After decades of aid all over the globe, the overwhelming reality is: it hasn’t worked. Nearly 1,000 children under age 5 still die every day from contaminated water and poor sanitation. Each year, close to 4 million people die prematurely from illness attributable to household air pollution. Hunger still kills more people every year than malaria, tuberculosis and AIDS combined.
The typical approach to aid has failed to solve this holistically.
But what is working? People are. People who disrupt the status quo and reimagine a new future for their communities. People who know their own culture, love their nations, and stick it out even amidst turmoil because this is their home. This is why Loom was birthed from the question: “What if the means to ending poverty was already present in vulnerable communities?” What if we thought again about the potential, the power of a seemingly weak and small life?
The social innovators we work with do this each day. They reimagine what their communities could look like, one person at a time. They are challenging our assumptions about what the poor contribute to the world. We have seen this through Maren and her family’s innovative agriculture and community strengthening model in Asia; Anu and Vera’s commitment to the widows and orphans of India; Nirina’s creative leveraging of her national radio to teach about caring for vulnerable children in Madagascar; and Karen and Ana’s willingness to rethink what training and equipping caregivers could look like in South Africa.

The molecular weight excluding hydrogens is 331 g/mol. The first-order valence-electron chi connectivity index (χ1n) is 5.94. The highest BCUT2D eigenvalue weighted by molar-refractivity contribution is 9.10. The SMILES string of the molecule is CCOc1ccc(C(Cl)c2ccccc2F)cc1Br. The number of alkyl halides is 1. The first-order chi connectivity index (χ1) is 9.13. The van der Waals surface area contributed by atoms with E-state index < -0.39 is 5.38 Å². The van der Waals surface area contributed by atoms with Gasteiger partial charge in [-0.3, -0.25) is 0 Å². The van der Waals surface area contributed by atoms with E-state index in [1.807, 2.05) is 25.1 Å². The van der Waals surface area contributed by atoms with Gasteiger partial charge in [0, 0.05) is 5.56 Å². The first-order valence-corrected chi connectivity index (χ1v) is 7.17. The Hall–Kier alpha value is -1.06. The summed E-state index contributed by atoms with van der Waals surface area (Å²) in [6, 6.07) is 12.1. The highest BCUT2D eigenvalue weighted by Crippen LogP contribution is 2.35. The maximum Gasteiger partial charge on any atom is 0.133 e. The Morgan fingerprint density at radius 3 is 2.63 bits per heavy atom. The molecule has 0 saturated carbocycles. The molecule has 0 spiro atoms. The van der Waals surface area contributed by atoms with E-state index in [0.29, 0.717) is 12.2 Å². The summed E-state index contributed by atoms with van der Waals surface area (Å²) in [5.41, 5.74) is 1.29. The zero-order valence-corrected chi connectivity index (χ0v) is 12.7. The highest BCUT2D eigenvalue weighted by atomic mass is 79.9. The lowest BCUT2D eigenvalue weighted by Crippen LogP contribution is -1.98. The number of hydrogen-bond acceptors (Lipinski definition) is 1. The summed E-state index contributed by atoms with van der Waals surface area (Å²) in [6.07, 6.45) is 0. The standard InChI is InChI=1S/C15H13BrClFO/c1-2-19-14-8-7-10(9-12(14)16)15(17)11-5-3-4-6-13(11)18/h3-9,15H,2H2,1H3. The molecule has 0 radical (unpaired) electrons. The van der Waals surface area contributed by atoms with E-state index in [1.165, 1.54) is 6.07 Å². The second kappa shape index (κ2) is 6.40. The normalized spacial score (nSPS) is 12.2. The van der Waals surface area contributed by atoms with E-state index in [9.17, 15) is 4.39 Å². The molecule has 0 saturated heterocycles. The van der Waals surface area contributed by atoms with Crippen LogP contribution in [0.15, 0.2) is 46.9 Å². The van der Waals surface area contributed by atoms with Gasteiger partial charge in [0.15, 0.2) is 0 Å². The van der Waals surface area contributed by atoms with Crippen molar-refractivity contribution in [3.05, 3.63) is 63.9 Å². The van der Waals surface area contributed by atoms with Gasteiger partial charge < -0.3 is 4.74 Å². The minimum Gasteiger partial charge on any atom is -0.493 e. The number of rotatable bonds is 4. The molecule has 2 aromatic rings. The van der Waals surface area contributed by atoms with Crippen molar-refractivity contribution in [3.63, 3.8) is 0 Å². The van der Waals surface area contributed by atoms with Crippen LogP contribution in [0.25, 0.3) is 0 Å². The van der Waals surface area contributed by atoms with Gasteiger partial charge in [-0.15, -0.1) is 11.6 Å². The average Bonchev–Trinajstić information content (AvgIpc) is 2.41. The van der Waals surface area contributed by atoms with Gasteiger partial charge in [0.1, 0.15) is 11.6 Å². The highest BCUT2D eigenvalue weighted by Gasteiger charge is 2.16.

You would expect us to say, these people have helped, hugged, fed, housed, clothed, and educated many children. Yes, they have done those things – they have rescued children from being warehoused or from living in a brothel, or rescued the 9-year-old bride from a life of abuse. But much more than that, those that we honor in these pages have come face-to-face with what is normal and accepted for the life of a child in their communities, and reimagined that same life in God’s terms.
In the midst of great need around the world, they cause us to hold on to hope. Because we realize that it is the uncelebrated practitioners who are investing their lives for those most at risk, who will cause the direction of nations to change. The oppressed of the world are dependent on the courage of these disruptors. The children, widows, elderly, and single mothers of this world are waiting for those who will question the oppressive values that exist. We celebrate their disruptions.
We are standing with them. Together, we are working to reimagine obstacles as goal posts; reimagine the struggle as the way; reimagine survival as growth; reimagine less as an investment; reimagine hopeless and see the future.
Will you join us?